Homemade Gochujang

It’s been a great year for the garden pepper crop. Expect to see a lot of projects here focusing on use of the many types I grew, starting from seed, this season. One that I tried this year was a Korean hot pepper. I picked up the seeds at my local H Mart. The packet is simply labeled “hot peppers.”

Turns out they are gorgeous peppers. I only grew two plants, but they produced a lot of peppers. As a result of this bounty, I set off to make my own gochujang, the spicy, sweet, salty Korean fermented chile paste. I use it all the time, and have been meaning to try making it myself.

I consulted the Maangchi blog to get some idea of how to make gochujang. My process is similar to the one she has there, with some adjustment to the batch size, process, and that I was dealing with peppers from my garden. If you don’t already follow the Maangchi blog, I highly recommend it.

I was going to see if I could figure out how to make gochujang from fresh peppers, as opposed to the traditional way of using pepper powder. I need to give that some more thought because 80% of a pepper’s weight is water. Using fresh peppers would require the water in the base to be compensated, and would make the boiling part tricky, prone to burning on the stove.

Making gochujang is similar to making beer, a bit cruder than the brewing process, but there is a grain mash, boil to concentrate, addition of adjuncts (fermented soy and peppers (duh!)), and the fermentation itself. Unlike hot sauce or other lactic fermentation, this one is aerobic. It is left open to the air.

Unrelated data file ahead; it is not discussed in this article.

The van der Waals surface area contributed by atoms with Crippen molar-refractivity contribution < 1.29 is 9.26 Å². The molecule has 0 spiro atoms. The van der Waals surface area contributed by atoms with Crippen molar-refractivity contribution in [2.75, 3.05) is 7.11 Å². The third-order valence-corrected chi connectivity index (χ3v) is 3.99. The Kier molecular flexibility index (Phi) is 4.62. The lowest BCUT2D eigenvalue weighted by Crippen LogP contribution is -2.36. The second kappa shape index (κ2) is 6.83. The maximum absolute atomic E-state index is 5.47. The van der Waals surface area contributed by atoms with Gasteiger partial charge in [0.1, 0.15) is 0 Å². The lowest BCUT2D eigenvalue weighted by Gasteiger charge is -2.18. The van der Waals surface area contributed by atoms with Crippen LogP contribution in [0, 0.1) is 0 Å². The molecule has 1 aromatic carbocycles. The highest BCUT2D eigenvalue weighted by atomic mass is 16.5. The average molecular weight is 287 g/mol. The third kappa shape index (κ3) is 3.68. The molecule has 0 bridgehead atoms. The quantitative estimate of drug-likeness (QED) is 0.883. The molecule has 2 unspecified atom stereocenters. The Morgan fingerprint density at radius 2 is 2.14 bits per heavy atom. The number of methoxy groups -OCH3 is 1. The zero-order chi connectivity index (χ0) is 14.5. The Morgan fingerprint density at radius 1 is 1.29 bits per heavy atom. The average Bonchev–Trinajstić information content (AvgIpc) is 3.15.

To get started, I needed to accumulate a lot of peppers. This recipe makes roughly a gallon of gochujang. It is roughly 1/4 of the Maangchi recipe! It took about 3 gallons of dried chile pods to get the amount needed.

I harvested the peppers from my garden, and dried the whole pods in my food dehydrator. Using scissors, I cut the stem end off, and then jabbed the scissors into the open pod to loosen and shake out the seeds. I dropped the seeded pods into a blender, and ran it on top speed when it was filled. I repeated this process five times to get the 400g of chile powder needed here. Once all five batches were processed, I returned all of the chile to the blender and ran it again to make sure it was a fine and even consistency.

The powder is beautiful! (And as a side benefit, my sinuses are very open!)


250g Barley Malt Powder
2000g (2L) water
450g sweet rice flour
650g rice syrup
225g fermented soybean powder
400g Korean pepper powder
200g salt

Add the barley malt powder and water to a large pot. Heat to 150F. Stir in the sweet rice flour. I used a whisk to avoid lumps. The whisk also makes a good holder for the temperature probe. Maintain 140-160F for 45 minutes. This allows the enzymes in the barley malt to convert the starch in the barley and rice flours to sugar.

After 45 minutes, bring the mixture to a boil, and boil for about 90 minutes until the mixture is reduced at least in half. Cool slightly and stir in the rice syrup, soybean powder, pepper powder, and salt.

Transfer to fermenting vessel. I have a nice onggi I bought in Korea, but you can use any non-reactive container. Cover the top with cheesecloth and place in a sunny window.

The fermentation should be somewhat cool, not too hot. It will take three or more months to complete its fermentation, so be patient. Of course you can eat some along the way. It is actually pretty good before it’s even fermented! Once it’s done fermenting, I will post a picture of the results.

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